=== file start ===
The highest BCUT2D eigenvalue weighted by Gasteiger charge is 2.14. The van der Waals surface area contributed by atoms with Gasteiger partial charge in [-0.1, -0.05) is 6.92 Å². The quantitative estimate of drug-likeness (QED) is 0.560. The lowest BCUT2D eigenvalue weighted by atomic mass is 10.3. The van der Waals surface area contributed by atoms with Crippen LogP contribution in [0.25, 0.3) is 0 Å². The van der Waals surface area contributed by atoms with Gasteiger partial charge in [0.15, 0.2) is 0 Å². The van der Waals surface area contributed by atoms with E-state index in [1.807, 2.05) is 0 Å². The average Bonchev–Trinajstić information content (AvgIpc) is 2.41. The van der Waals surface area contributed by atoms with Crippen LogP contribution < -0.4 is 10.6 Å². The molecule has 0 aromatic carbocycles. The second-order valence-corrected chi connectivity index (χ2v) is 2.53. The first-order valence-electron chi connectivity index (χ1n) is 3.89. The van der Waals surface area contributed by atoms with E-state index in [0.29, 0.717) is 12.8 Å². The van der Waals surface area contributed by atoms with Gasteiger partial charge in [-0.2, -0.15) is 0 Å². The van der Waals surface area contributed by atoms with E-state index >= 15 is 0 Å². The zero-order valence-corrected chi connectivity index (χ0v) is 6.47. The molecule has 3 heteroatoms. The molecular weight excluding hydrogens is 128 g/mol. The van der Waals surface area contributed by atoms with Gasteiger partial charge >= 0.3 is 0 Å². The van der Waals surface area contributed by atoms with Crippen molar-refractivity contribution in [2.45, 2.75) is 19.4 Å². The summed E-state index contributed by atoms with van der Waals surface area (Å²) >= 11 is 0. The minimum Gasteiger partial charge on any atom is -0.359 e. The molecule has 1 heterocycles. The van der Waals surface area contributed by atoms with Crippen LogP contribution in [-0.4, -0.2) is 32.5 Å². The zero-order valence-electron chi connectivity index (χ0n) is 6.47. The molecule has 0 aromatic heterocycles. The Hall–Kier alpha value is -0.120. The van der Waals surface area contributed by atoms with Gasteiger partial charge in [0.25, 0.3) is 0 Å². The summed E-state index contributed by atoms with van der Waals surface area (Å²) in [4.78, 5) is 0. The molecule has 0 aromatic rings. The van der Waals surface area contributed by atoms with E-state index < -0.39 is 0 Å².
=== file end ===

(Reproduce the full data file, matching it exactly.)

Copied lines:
The highest BCUT2D eigenvalue weighted by Gasteiger charge is 2.14. The van der Waals surface area contributed by atoms with Gasteiger partial charge in [-0.1, -0.05) is 6.92 Å². The quantitative estimate of drug-likeness (QED) is 0.560. The lowest BCUT2D eigenvalue weighted by atomic mass is 10.3. The van der Waals surface area contributed by atoms with Crippen LogP contribution in [0.25, 0.3) is 0 Å². The van der Waals surface area contributed by atoms with Gasteiger partial charge in [0.15, 0.2) is 0 Å². The van der Waals surface area contributed by atoms with E-state index in [1.807, 2.05) is 0 Å². The average Bonchev–Trinajstić information content (AvgIpc) is 2.41. The van der Waals surface area contributed by atoms with Crippen LogP contribution < -0.4 is 10.6 Å². The molecule has 0 aromatic carbocycles. The second-order valence-corrected chi connectivity index (χ2v) is 2.53. The first-order valence-electron chi connectivity index (χ1n) is 3.89. The van der Waals surface area contributed by atoms with E-state index in [0.29, 0.717) is 12.8 Å². The van der Waals surface area contributed by atoms with Gasteiger partial charge in [-0.2, -0.15) is 0 Å². The van der Waals surface area contributed by atoms with E-state index >= 15 is 0 Å². The zero-order valence-corrected chi connectivity index (χ0v) is 6.47. The molecule has 3 heteroatoms. The molecular weight excluding hydrogens is 128 g/mol. The van der Waals surface area contributed by atoms with Gasteiger partial charge >= 0.3 is 0 Å². The van der Waals surface area contributed by atoms with Crippen molar-refractivity contribution in [2.45, 2.75) is 19.4 Å². The summed E-state index contributed by atoms with van der Waals surface area (Å²) >= 11 is 0. The minimum Gasteiger partial charge on any atom is -0.359 e. The molecule has 1 heterocycles. The van der Waals surface area contributed by atoms with Crippen LogP contribution in [-0.4, -0.2) is 32.5 Å². The zero-order valence-electron chi connectivity index (χ0n) is 6.47. The molecule has 0 aromatic heterocycles. The Hall–Kier alpha value is -0.120. The van der Waals surface area contributed by atoms with Gasteiger partial charge in [0.25, 0.3) is 0 Å². The summed E-state index contributed by atoms with van der Waals surface area (Å²) in [4.78, 5) is 0. The molecule has 0 aromatic rings. The van der Waals surface area contributed by atoms with E-state index < -0.39 is 0 Å².